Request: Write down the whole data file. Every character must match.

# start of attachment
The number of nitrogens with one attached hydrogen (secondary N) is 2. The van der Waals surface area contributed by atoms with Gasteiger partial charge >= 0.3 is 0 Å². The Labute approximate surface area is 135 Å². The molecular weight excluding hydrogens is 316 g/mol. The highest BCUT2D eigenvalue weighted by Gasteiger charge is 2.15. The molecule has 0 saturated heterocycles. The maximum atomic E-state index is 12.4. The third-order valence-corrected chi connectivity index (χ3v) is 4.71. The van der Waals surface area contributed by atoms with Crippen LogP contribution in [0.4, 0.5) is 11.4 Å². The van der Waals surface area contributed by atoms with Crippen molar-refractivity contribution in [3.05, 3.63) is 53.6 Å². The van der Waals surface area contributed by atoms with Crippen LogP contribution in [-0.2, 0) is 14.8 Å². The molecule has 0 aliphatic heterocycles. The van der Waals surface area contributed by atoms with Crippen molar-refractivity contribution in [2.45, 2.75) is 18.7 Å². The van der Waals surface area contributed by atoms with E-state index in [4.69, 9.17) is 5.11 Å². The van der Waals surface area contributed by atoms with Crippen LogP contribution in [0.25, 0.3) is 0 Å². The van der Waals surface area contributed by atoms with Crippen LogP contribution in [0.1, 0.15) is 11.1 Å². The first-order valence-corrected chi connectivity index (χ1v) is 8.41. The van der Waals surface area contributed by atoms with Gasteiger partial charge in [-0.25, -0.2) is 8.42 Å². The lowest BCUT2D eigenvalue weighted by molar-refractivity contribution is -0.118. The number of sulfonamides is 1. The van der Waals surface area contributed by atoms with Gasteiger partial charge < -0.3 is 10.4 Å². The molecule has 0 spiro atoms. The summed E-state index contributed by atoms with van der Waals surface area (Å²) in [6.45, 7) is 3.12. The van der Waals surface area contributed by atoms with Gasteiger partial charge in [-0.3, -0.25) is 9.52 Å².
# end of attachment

The number of nitrogens with one attached hydrogen (secondary N) is 2. The van der Waals surface area contributed by atoms with Gasteiger partial charge >= 0.3 is 0 Å². The Labute approximate surface area is 135 Å². The molecular weight excluding hydrogens is 316 g/mol. The highest BCUT2D eigenvalue weighted by Gasteiger charge is 2.15. The molecule has 0 saturated heterocycles. The maximum atomic E-state index is 12.4. The third-order valence-corrected chi connectivity index (χ3v) is 4.71. The van der Waals surface area contributed by atoms with Crippen LogP contribution in [0.4, 0.5) is 11.4 Å². The van der Waals surface area contributed by atoms with Crippen molar-refractivity contribution in [3.05, 3.63) is 53.6 Å². The van der Waals surface area contributed by atoms with Crippen LogP contribution in [-0.2, 0) is 14.8 Å². The molecule has 0 aliphatic heterocycles. The van der Waals surface area contributed by atoms with Crippen molar-refractivity contribution in [2.45, 2.75) is 18.7 Å². The van der Waals surface area contributed by atoms with E-state index in [4.69, 9.17) is 5.11 Å². The van der Waals surface area contributed by atoms with Crippen LogP contribution in [0.25, 0.3) is 0 Å². The van der Waals surface area contributed by atoms with Crippen LogP contribution in [0.1, 0.15) is 11.1 Å². The first-order valence-corrected chi connectivity index (χ1v) is 8.41. The van der Waals surface area contributed by atoms with Gasteiger partial charge in [-0.25, -0.2) is 8.42 Å². The lowest BCUT2D eigenvalue weighted by molar-refractivity contribution is -0.118. The number of sulfonamides is 1. The van der Waals surface area contributed by atoms with Gasteiger partial charge < -0.3 is 10.4 Å². The molecule has 0 spiro atoms. The summed E-state index contributed by atoms with van der Waals surface area (Å²) in [6.45, 7) is 3.12. The van der Waals surface area contributed by atoms with Gasteiger partial charge in [-0.3, -0.25) is 9.52 Å².